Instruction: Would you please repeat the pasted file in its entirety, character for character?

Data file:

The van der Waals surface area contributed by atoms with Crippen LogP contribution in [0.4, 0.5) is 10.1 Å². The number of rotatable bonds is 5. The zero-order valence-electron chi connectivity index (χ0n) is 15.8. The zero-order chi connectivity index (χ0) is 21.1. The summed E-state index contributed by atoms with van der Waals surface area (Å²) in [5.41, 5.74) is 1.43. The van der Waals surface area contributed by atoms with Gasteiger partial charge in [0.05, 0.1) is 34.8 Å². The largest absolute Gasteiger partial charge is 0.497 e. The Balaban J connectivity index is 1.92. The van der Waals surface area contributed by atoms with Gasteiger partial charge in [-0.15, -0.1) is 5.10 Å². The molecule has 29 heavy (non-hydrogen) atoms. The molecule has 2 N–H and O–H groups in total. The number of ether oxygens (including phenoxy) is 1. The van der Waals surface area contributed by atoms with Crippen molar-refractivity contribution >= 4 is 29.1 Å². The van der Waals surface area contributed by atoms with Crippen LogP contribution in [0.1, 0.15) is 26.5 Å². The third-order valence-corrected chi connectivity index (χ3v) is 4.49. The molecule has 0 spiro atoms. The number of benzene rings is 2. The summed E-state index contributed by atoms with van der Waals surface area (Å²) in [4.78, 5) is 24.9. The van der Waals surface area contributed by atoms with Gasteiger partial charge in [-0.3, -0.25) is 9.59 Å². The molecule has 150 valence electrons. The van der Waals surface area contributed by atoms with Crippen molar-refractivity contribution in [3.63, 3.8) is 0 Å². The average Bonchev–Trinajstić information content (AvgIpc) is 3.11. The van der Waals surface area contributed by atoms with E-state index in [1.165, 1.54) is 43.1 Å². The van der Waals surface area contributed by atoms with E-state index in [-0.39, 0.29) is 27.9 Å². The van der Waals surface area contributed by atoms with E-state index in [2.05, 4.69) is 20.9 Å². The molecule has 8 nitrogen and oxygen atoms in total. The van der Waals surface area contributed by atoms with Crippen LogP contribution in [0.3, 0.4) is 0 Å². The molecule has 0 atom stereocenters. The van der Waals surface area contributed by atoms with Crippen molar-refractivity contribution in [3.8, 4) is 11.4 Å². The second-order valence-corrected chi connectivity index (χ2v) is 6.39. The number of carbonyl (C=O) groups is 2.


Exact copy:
The van der Waals surface area contributed by atoms with Crippen LogP contribution in [0.4, 0.5) is 10.1 Å². The number of rotatable bonds is 5. The zero-order valence-electron chi connectivity index (χ0n) is 15.8. The zero-order chi connectivity index (χ0) is 21.1. The summed E-state index contributed by atoms with van der Waals surface area (Å²) in [5.41, 5.74) is 1.43. The van der Waals surface area contributed by atoms with Gasteiger partial charge in [0.05, 0.1) is 34.8 Å². The largest absolute Gasteiger partial charge is 0.497 e. The Balaban J connectivity index is 1.92. The van der Waals surface area contributed by atoms with Gasteiger partial charge in [-0.15, -0.1) is 5.10 Å². The molecule has 29 heavy (non-hydrogen) atoms. The molecule has 2 N–H and O–H groups in total. The number of ether oxygens (including phenoxy) is 1. The van der Waals surface area contributed by atoms with Crippen molar-refractivity contribution >= 4 is 29.1 Å². The van der Waals surface area contributed by atoms with Crippen LogP contribution in [0.1, 0.15) is 26.5 Å². The third-order valence-corrected chi connectivity index (χ3v) is 4.49. The molecule has 0 spiro atoms. The number of benzene rings is 2. The summed E-state index contributed by atoms with van der Waals surface area (Å²) in [4.78, 5) is 24.9. The van der Waals surface area contributed by atoms with Gasteiger partial charge in [-0.3, -0.25) is 9.59 Å². The molecule has 150 valence electrons. The van der Waals surface area contributed by atoms with Crippen molar-refractivity contribution in [3.63, 3.8) is 0 Å². The average Bonchev–Trinajstić information content (AvgIpc) is 3.11. The van der Waals surface area contributed by atoms with E-state index in [1.165, 1.54) is 43.1 Å². The van der Waals surface area contributed by atoms with E-state index in [-0.39, 0.29) is 27.9 Å². The van der Waals surface area contributed by atoms with E-state index in [2.05, 4.69) is 20.9 Å². The molecule has 8 nitrogen and oxygen atoms in total. The van der Waals surface area contributed by atoms with Crippen LogP contribution in [0.3, 0.4) is 0 Å². The molecule has 0 atom stereocenters. The van der Waals surface area contributed by atoms with Crippen molar-refractivity contribution in [3.8, 4) is 11.4 Å². The second-order valence-corrected chi connectivity index (χ2v) is 6.39. The number of carbonyl (C=O) groups is 2.